Skip to Content

Filter by:

Washington Highlights

AAMC Urges CMS Not to Implement Policy Changes that Reduce IME Payments, to Consider SES Factors in Determining Readmissions

June 29, 2012—In its June 25 comment letter on the Medicare fiscal year (FY) 2013 hospital inpatient proposed rule, the AAMC urged the Centers for Medicare and Medicaid Services (CMS) not to implement a proposed policy change with respect to how labor and delivery (L&D) beds are counted that would decrease indirect medical education (IME) payments to teaching hospitals.  The AAMC emphasized that CMS’s proposed policy to include L&D bed days for IME and Disproportionate Share Hospital (DSH) payment purposes is inconsistent with longstanding CMS policy regarding services that typically are not covered by the Medicare program.  

The AAMC submitted comments in response to CMS’s readmissions payment reduction program, which will reduce Medicare payments to hospitals with high readmission rates starting in Oct. 2012.  The AAMC cited an analysis that the association performed with KNG Health Consulting to show how current readmissions measures do not properly account for social economic status (SES) variables.

In its analysis, the AAMC conducted a patient-level stratification of hospital readmissions according to dual-eligible status, which was used as a proxy for SES. Hospitals with a higher proportion of dual-eligibles are the most at risk for receiving the maximum payment reduction under the readmissions program. The association also conducted a hospital-level analysis of readmissions based on DSH patient percentage (DPP), which showed the same result: high DPP hospitals will be disproportionately affected by the program as currently structured. In its comments, the AAMC urged CMS to include a readmissions stratification that incorporates dual-eligible status or an adjustment for high performing DPP hospitals.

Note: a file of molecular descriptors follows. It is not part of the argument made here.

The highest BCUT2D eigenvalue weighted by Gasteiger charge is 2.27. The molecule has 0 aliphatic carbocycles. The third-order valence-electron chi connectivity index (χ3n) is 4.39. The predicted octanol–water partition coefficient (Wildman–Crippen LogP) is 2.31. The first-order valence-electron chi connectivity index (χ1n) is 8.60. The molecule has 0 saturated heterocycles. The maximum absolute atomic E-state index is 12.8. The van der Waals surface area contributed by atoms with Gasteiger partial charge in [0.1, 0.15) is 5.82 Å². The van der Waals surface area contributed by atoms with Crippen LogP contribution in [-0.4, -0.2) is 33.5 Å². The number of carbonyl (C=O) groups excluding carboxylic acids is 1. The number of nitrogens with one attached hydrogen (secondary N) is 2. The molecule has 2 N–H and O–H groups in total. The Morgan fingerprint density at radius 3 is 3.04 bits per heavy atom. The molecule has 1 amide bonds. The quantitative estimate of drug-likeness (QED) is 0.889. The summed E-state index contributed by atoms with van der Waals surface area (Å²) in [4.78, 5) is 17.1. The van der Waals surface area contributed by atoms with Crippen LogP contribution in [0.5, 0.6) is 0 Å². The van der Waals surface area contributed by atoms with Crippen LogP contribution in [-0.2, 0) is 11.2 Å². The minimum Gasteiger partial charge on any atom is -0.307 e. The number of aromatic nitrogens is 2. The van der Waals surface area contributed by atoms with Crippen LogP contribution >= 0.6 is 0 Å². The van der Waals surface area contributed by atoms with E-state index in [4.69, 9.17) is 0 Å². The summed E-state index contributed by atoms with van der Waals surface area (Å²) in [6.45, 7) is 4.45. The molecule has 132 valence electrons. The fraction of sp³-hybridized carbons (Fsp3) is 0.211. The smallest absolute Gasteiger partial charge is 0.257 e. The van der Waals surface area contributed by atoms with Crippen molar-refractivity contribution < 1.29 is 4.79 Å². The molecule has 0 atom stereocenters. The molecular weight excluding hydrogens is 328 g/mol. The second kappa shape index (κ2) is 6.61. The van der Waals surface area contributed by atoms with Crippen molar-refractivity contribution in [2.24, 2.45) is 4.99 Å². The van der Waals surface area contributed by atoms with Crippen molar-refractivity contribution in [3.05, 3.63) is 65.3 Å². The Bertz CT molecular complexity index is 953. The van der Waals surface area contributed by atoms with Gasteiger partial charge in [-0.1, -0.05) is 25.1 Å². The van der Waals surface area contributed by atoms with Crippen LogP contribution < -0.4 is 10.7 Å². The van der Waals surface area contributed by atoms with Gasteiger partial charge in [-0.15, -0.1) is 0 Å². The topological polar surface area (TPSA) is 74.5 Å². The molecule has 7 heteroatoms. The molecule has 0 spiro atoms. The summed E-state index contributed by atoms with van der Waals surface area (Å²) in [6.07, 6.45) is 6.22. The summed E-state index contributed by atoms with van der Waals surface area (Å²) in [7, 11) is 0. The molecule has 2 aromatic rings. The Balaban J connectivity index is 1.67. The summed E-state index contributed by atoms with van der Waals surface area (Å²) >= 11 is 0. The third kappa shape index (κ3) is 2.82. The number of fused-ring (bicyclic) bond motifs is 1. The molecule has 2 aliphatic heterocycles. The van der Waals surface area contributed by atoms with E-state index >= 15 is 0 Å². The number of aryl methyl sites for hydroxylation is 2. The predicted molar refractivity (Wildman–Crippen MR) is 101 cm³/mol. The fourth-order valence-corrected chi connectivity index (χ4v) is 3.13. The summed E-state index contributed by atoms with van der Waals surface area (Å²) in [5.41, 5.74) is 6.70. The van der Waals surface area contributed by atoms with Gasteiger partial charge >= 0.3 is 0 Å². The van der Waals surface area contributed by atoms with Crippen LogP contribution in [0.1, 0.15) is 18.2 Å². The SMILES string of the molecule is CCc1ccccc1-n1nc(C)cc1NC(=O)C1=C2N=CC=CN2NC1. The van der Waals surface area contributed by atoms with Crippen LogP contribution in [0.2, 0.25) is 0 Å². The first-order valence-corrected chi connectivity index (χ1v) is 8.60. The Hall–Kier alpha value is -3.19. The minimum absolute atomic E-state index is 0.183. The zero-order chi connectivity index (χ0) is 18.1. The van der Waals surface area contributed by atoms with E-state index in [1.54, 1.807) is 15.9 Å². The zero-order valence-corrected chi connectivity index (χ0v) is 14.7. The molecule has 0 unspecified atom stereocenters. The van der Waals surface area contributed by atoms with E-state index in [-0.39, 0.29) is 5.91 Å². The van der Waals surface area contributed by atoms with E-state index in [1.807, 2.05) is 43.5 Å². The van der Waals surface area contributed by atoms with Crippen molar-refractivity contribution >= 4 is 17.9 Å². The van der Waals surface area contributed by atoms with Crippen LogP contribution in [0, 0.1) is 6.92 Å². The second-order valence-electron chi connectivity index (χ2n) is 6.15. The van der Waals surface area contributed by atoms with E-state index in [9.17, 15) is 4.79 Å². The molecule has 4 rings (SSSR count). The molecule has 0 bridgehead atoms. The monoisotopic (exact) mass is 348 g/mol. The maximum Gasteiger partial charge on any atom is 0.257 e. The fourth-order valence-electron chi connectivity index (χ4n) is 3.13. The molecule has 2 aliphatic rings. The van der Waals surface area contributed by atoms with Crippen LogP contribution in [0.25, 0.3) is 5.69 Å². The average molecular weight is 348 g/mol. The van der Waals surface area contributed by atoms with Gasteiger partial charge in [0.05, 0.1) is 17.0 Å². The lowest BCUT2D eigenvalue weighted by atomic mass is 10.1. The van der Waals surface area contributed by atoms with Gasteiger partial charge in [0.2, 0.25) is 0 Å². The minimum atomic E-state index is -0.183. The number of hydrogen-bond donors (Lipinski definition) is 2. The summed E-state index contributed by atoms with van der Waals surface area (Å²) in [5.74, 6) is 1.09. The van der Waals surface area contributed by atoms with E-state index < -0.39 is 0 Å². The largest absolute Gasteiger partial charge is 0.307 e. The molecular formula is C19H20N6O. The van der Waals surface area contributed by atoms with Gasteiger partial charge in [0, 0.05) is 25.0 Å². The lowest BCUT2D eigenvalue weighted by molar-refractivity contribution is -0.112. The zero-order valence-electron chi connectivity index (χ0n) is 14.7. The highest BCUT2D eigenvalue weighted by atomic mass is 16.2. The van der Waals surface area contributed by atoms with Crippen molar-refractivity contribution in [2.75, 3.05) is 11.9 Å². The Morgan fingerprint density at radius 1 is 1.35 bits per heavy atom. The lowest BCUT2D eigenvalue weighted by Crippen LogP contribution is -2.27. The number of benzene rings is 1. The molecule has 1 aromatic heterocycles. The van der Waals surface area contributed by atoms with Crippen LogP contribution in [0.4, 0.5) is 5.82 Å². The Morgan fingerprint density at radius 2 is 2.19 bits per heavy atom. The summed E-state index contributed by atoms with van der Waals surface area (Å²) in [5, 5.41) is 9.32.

The AAMC also submitted comments on the inpatient quality reporting (IQR), value-based purchasing (VBP), and the hospital-acquired condition (HAC) programs. The association strongly supports CMS’s proposal to remove 17 quality measures from the IQR program. Regarding the VBP program, the AAMC expressed concerns with the proposed inclusion of the Medicare spending per beneficiary, CLABSI, and AHRQ PSI measures, along with CMS’s proposed methodology for weighting these measures. 

With respect to proposals affecting graduate medical education (GME) policies, the AAMC applauded CMS for the agency’s proposal to increase to increase the amount of time from 3 years to 5 years that new teaching hospitals may have to build their residency training programs before CMS establishes their residency caps.  Rather than applying this policy only to hospitals that begin training residents for the first time on or after Oct. 1, 2012, however, the AAMC encouraged CMS to apply the new policy to all hospitals that are currently in their cap-building period as of Oct. 1, 2012. 

In response to proposals related to unused resident slots redistributed under Section 5503 of the Affordable Care Act (ACA, P.L. 111-148 and P.L. 111-152), the AAMC strongly urged CMS not to implement proposals that would require awardees to use half of their awarded slots in three years and all of their awarded slots in the fifth year after the date of the award announcement or risk losing all of their awarded slots.  The AAMC emphasized that given the late timing of CMS’s announcement of these new requirements, the fact that hospitals starting new programs often phase in those new programs over a period of years, and the lengthy accreditation and site visit processes new programs must go through, the timeframes CMS proposed will be impossible for many awardees to meet. 

The AAMC also responded to several proposals related to the Section 5506 closed hospital slot redistribution program and encouraged CMS not to terminate the agency’s current temporary slot redistribution program for displaced resident trainees.

In other areas, the AAMC urged CMS to reduce proposed “documentation and coding” reductions relating to CMS analyses that show increased payments due to coding changes that occurred when CMS moved from diagnosis-related groups (DRGs) to Medicare-severity DRGs in 2009.  The AAMC’s comment letter identifies flaws in the CMS methodology and encourages CMS to reduce the size of the cuts accordingly.


Jennifer Faerberg, MHSA
Director, Clinical Transformation Unit
Telephone: 202-862-6221


envelope on a green background

Subscribe to Washington Highlights

RSS icon

Subscribe to RSS

Washington Highlights, a weekly electronic newsletter, features brief updates on the latest legislative and regulatory activities affecting medical schools and teaching hospitals.

Past Issues

For More Information

Jason Kleinman
Sr. Legislative Analyst, Govt. Relations
Telephone: 202-903-0806